One key aspect that makes Bitcoin different from fiat currencies is that it is mined; those that want to mint BTC must put computational power to work and spend electricity to do so, which comes in stark contrast to fiat money, which can be infinitely printed and without much "Work."
Although many say this is what makes this mining is what imbues Bitcoin with much of its fundamental value over fiat, an industry executive has recently come out against mining, calling it a crucial factor in the "Growing climate crisis."
Crypto mining bashed by Ripple's CEO over climate worries.
It's no secret that Bitcoin isn't the most popular asset; many economists and technologists around the world are highly skeptical of the cryptocurrency for many reasons.
Energy consumption for BTC and ETH mining is a massive waste and there's no incentive to take responsibility for the carbon footprint.
Legendary Bitcoin proponent and educator Andreas Antonopoulos wrote in 2016 that holiday lights surrounding the trees and homes of millions across the globe use "More energy in a week than [entire] small nations," before rhetorically asking "Who's wasteful?".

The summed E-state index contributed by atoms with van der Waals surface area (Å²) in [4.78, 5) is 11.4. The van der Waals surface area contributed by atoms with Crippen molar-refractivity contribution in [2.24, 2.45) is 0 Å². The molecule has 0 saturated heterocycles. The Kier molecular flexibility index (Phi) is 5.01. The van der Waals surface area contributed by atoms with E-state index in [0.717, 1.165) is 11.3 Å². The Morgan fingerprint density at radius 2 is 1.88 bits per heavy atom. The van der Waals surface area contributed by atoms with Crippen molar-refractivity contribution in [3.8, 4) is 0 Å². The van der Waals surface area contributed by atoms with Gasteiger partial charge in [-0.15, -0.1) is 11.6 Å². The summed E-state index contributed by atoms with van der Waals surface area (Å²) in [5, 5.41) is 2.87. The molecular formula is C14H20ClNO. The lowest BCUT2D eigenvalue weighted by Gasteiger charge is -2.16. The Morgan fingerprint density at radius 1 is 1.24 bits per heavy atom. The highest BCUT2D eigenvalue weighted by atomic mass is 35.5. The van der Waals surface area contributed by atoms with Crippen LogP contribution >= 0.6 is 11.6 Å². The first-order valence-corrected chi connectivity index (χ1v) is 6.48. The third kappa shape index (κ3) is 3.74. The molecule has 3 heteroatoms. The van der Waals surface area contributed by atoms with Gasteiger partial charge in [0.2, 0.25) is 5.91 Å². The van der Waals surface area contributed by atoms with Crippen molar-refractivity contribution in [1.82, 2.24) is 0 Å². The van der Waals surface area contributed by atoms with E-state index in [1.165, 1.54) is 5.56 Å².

Not to mention, a 2019 report from crypto fund manager CoinShares found that 77.6% of all Bitcoin mining is powered by renewable energy sources, especially hydroelectricity in places like China's Sichuan region, the west coast of the U.S., and Canada.
Garlinghouse's latest critique of crypto-asset mining comes just weeks after he said that "China controls the Bitcoin blockchain," before elaborating that there are "Four miners in China that represent 60 percent or more of total mining capacity for Bitcoin, and 80 percent of the mining capacity for both Bitcoin and Ethereum is based in China."
Despite Garlinghouse's skepticism regarding Bitcoin mining, he remains a fervent believer in the godfather of cryptocurrencies, so to say.
He did throw cold water on the narrative that BTC's primary use case is to be a medium for day-to-day transactions, quipping that using Bitcoin at Starbucks will mean "By the time you get your coffee, it'll be cold" - referencing the blockchain's ten-minute block times.
Ripple's CEO is up in arms over Bitcoin and Ethereum: here's why
Published on Mar 4, 2020
by Cryptoslate | Published on Coinage
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